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January 15
more... Bass GearGear HistorySeptember 2009Fender

Escape From the Dog House: Fender's Bass Revolution


Leo Fender in 1973 with a ‘58 Precision Bass. Photo © Robb Lawrence, 2009.

This story is excerpted and adapted from How the Fender Bass Changed the World. Hal leonard publications are available at bookstores nationwide or at musicdispatch.com
When Leo Fender invented the instrument he called a Precision Bass, he had modest goals. As he later told music journalist Tom Wheeler, “We needed to free the bass player from the big doghouse, the acoustic bass. That thing was usually confined to the back of the band, and the bass player couldn’t get up to the mic to sing. And … guitar players would have an advantage if they could have an instrument with frets that would make doubling on bass easier for them.”

Although there were some predecessors, including electric upright “stick” basses that first appeared in the 1920s, Leo Fender invented the first commercially successful electric bass guitar. It was introduced in 1951, but its acceptance was by no means a sure thing. The history of music is littered with new instruments that were either ignored or played for only a short time before being discarded.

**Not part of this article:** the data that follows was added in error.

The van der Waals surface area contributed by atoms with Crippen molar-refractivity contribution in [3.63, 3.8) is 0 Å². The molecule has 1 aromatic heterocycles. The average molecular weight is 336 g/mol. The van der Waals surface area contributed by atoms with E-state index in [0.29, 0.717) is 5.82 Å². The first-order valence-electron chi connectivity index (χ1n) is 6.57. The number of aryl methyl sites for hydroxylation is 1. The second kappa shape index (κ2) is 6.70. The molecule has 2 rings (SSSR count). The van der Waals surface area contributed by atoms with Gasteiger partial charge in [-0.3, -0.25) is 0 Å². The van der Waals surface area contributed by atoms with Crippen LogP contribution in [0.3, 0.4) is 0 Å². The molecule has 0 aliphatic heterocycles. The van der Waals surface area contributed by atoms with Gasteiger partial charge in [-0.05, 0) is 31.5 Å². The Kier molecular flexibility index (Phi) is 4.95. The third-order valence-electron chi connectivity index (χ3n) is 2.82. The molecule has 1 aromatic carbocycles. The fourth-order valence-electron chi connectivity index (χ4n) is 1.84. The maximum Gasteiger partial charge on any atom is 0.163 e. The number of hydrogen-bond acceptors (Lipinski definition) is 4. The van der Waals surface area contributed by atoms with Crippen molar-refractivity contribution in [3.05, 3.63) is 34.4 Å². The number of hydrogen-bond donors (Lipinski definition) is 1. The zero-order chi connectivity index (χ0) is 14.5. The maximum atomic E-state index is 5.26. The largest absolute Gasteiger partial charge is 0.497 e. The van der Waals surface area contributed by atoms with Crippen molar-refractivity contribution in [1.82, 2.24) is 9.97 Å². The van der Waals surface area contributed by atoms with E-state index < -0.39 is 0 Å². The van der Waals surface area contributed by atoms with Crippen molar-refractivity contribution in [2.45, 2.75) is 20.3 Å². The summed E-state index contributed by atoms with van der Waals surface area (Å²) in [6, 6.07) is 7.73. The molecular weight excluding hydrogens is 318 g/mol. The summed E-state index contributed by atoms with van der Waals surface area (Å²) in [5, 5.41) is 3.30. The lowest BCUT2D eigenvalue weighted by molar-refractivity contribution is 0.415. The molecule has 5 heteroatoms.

Leo Fender was not a musician, but he always listened closely to the musicians who were his customers and friends. After hearing guitarists complain that they could not double on stand-up bass—the instrument required very different technique—he began to ponder a solution. Leo had already built and marketed the Broadcaster guitar, later known as the Telecaster. So he decided that all he had to do was take the idea of a solidbody electric guitar and make it bigger.


A very early Precision Bass (Serial Number 0837). Photo courtesy of Rick Gould.
Fender Unleashes the Precision Bass
The original Precision Bass was somewhat like a big Telecaster (although the Telecaster Bass, a throwback to Leo’s 1951 design, didn’t come along until 1968). It had a square-sided ash body and a bolt-on maple neck. Figuring out how long to make the neck was one of the more challenging problems. There are varying stories, but however Leo did it, 34” was anuncannily good choice. It has proven to be the most common scale length for four-string electric basses ever since.

Leo chose the name “Precision Bass” largely because the instrument was fretted and therefore had more precise intonation than an upright with its fretless fingerboard. Fender historian Richard R. Smith says the name also refers to the “precise” (focused) tone of the instrument and the accuracy of the Fender factory’s machines.